First established as the Elim Baptist Church in 1858, this congregation was dissolved in 1877 and revitalized in April 1896 as First Baptist Church under the leadership of Rev. O.D. Bowen. The church moved to this location on Main Street in October 1947 after purchasing an army chapel from the surplus sale of Camp Van Dorn, a U.S. Army training base located in Centreville, Mississippi. This chapel served the church through hurricane Camille (1969) but had to be replaced after hurricane Katrina (2005).

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Our Lady of the Gulf https://readtheplaque.com/plaque/our-lady-of-the-gulf https://readtheplaque.com/plaque/our-lady-of-the-gulf 2019-11-09 03:08:18.326238 Our Lady of the Gulf Our Lady of the Gulf

Established 1847 by Bishop J.J. Chanche, S.S., first Bishop of Natchez. Mother church of Hancock County, third oldest Catholic parish on the Gulf Coast and fifth oldest in Mississippi.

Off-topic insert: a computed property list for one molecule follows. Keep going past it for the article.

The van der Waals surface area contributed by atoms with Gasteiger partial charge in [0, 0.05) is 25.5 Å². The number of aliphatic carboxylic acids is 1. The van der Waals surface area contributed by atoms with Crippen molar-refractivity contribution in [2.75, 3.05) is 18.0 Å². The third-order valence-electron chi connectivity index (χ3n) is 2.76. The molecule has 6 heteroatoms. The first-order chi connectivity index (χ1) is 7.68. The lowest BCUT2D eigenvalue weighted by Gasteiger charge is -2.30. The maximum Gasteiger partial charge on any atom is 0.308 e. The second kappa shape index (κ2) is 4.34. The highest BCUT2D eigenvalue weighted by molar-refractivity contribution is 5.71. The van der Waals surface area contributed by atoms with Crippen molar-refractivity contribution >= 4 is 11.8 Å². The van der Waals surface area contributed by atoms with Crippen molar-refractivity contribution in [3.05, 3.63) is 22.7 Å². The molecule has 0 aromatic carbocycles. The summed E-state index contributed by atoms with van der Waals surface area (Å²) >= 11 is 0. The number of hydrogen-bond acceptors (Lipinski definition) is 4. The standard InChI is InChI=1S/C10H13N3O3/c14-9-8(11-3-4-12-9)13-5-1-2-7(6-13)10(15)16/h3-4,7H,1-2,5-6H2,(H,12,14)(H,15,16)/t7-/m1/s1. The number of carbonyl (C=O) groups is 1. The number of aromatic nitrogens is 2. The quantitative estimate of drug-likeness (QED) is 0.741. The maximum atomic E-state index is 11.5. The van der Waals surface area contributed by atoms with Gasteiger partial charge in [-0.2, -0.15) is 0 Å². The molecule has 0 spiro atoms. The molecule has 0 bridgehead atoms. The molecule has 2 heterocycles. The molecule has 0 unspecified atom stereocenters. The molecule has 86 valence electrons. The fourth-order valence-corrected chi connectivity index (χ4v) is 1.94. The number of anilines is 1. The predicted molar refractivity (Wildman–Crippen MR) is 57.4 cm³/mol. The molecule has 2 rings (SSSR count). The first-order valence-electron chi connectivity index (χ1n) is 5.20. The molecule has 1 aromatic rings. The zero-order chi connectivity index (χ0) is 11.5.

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St. Joseph's Academy https://readtheplaque.com/plaque/st-joseph-s-academy https://readtheplaque.com/plaque/st-joseph-s-academy 2019-11-09 03:08:13.546730 St. Joseph's Academy St. Joseph's Academy

On January 7, 1855, a Catholic parochial school was established on this site by the Sisters of St. Joseph who came to Bay St. Louis from Bourg, France at the request of Reverend Louis Stanislaus Buteux, first pastor of Our Lady of the Gulf Catholic Church.

Tragically, the Academy buildings were destroyed by fire in 1907. The following year a three-story brick building was built to accommodate administrative offices, classrooms , and dormitories for boarding students. The Academy's student body consisted of girls from the first through the twelfth grade and boys from the first through third grade. In 1960 the Academy became a school for girls only. Sadly the Academy closed its doors in 1967 and the main building, depicted above, was demolished in 1973.